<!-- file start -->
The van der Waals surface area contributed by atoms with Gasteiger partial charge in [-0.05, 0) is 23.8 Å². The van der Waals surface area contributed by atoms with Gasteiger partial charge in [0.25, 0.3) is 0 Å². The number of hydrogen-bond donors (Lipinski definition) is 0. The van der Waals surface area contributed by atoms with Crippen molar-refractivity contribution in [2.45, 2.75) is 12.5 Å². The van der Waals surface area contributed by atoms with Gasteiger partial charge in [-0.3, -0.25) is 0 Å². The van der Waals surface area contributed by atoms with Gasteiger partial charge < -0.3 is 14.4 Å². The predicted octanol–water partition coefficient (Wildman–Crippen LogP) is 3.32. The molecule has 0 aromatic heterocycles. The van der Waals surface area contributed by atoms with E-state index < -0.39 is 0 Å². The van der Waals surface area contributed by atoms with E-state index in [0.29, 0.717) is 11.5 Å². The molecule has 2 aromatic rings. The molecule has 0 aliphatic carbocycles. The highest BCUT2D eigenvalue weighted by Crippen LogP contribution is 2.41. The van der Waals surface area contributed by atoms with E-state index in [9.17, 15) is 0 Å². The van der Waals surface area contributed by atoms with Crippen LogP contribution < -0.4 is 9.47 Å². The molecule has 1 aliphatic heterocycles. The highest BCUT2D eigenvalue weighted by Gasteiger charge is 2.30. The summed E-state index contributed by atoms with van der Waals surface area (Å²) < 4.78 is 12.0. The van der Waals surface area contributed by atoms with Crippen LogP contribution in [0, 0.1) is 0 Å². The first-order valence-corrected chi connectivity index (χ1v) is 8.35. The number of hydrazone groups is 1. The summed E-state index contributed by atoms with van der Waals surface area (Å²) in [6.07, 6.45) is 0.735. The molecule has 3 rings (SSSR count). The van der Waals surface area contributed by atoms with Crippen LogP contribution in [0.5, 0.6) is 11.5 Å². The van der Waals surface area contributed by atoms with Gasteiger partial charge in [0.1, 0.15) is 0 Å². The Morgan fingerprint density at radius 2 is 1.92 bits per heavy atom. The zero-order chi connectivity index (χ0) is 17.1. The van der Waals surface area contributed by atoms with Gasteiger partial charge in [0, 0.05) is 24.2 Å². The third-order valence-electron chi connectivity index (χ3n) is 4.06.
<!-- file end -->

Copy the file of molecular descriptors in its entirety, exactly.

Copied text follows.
The van der Waals surface area contributed by atoms with Gasteiger partial charge in [-0.05, 0) is 23.8 Å². The van der Waals surface area contributed by atoms with Gasteiger partial charge in [0.25, 0.3) is 0 Å². The number of hydrogen-bond donors (Lipinski definition) is 0. The van der Waals surface area contributed by atoms with Crippen molar-refractivity contribution in [2.45, 2.75) is 12.5 Å². The van der Waals surface area contributed by atoms with Gasteiger partial charge in [-0.3, -0.25) is 0 Å². The van der Waals surface area contributed by atoms with Gasteiger partial charge < -0.3 is 14.4 Å². The predicted octanol–water partition coefficient (Wildman–Crippen LogP) is 3.32. The molecule has 0 aromatic heterocycles. The van der Waals surface area contributed by atoms with E-state index < -0.39 is 0 Å². The van der Waals surface area contributed by atoms with E-state index in [0.29, 0.717) is 11.5 Å². The molecule has 2 aromatic rings. The molecule has 0 aliphatic carbocycles. The highest BCUT2D eigenvalue weighted by Crippen LogP contribution is 2.41. The van der Waals surface area contributed by atoms with E-state index in [9.17, 15) is 0 Å². The van der Waals surface area contributed by atoms with Crippen LogP contribution < -0.4 is 9.47 Å². The molecule has 1 aliphatic heterocycles. The highest BCUT2D eigenvalue weighted by Gasteiger charge is 2.30. The summed E-state index contributed by atoms with van der Waals surface area (Å²) < 4.78 is 12.0. The van der Waals surface area contributed by atoms with Crippen LogP contribution in [0, 0.1) is 0 Å². The first-order valence-corrected chi connectivity index (χ1v) is 8.35. The number of hydrazone groups is 1. The summed E-state index contributed by atoms with van der Waals surface area (Å²) in [6.07, 6.45) is 0.735. The molecule has 3 rings (SSSR count). The van der Waals surface area contributed by atoms with Crippen LogP contribution in [0.5, 0.6) is 11.5 Å². The van der Waals surface area contributed by atoms with Gasteiger partial charge in [0.1, 0.15) is 0 Å². The Morgan fingerprint density at radius 2 is 1.92 bits per heavy atom. The zero-order chi connectivity index (χ0) is 17.1. The van der Waals surface area contributed by atoms with Gasteiger partial charge in [0, 0.05) is 24.2 Å². The third-order valence-electron chi connectivity index (χ3n) is 4.06.